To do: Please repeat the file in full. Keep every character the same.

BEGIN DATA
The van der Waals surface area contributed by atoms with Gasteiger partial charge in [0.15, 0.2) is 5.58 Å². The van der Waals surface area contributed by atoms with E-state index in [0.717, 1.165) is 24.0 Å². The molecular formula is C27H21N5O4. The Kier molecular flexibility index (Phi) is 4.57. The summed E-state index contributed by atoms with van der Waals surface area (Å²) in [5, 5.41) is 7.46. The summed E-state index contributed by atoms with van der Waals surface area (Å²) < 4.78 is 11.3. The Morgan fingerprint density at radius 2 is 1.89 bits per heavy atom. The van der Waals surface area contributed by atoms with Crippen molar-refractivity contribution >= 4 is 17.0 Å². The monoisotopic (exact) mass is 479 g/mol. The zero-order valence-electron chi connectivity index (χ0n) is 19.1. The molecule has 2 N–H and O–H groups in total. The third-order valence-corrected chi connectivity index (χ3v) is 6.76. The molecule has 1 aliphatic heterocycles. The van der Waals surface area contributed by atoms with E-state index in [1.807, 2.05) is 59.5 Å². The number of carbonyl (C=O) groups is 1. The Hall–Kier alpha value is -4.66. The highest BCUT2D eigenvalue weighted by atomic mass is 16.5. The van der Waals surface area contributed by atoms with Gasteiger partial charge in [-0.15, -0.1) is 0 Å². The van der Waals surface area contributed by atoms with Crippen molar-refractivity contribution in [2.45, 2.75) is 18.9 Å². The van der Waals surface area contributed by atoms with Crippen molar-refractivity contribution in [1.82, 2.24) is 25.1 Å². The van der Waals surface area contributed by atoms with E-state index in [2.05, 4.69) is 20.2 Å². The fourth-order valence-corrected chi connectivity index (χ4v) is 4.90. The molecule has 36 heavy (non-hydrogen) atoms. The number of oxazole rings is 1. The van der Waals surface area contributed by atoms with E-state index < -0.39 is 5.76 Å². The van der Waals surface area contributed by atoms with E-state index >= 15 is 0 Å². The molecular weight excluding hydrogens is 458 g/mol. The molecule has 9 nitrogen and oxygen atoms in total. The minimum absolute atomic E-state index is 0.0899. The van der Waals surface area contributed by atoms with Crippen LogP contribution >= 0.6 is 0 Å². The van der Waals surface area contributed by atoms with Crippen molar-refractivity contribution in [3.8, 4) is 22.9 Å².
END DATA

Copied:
The van der Waals surface area contributed by atoms with Gasteiger partial charge in [0.15, 0.2) is 5.58 Å². The van der Waals surface area contributed by atoms with E-state index in [0.717, 1.165) is 24.0 Å². The molecular formula is C27H21N5O4. The Kier molecular flexibility index (Phi) is 4.57. The summed E-state index contributed by atoms with van der Waals surface area (Å²) in [5, 5.41) is 7.46. The summed E-state index contributed by atoms with van der Waals surface area (Å²) < 4.78 is 11.3. The Morgan fingerprint density at radius 2 is 1.89 bits per heavy atom. The van der Waals surface area contributed by atoms with Crippen molar-refractivity contribution >= 4 is 17.0 Å². The monoisotopic (exact) mass is 479 g/mol. The zero-order valence-electron chi connectivity index (χ0n) is 19.1. The molecule has 2 N–H and O–H groups in total. The third-order valence-corrected chi connectivity index (χ3v) is 6.76. The molecule has 1 aliphatic heterocycles. The van der Waals surface area contributed by atoms with E-state index in [1.807, 2.05) is 59.5 Å². The number of carbonyl (C=O) groups is 1. The Hall–Kier alpha value is -4.66. The highest BCUT2D eigenvalue weighted by atomic mass is 16.5. The van der Waals surface area contributed by atoms with Gasteiger partial charge in [-0.15, -0.1) is 0 Å². The van der Waals surface area contributed by atoms with Crippen molar-refractivity contribution in [2.45, 2.75) is 18.9 Å². The van der Waals surface area contributed by atoms with Crippen molar-refractivity contribution in [1.82, 2.24) is 25.1 Å². The van der Waals surface area contributed by atoms with E-state index in [2.05, 4.69) is 20.2 Å². The fourth-order valence-corrected chi connectivity index (χ4v) is 4.90. The molecule has 36 heavy (non-hydrogen) atoms. The number of oxazole rings is 1. The van der Waals surface area contributed by atoms with E-state index < -0.39 is 5.76 Å². The van der Waals surface area contributed by atoms with E-state index >= 15 is 0 Å². The molecular weight excluding hydrogens is 458 g/mol. The molecule has 9 nitrogen and oxygen atoms in total. The minimum absolute atomic E-state index is 0.0899. The van der Waals surface area contributed by atoms with Crippen LogP contribution >= 0.6 is 0 Å². The van der Waals surface area contributed by atoms with Crippen molar-refractivity contribution in [3.8, 4) is 22.9 Å².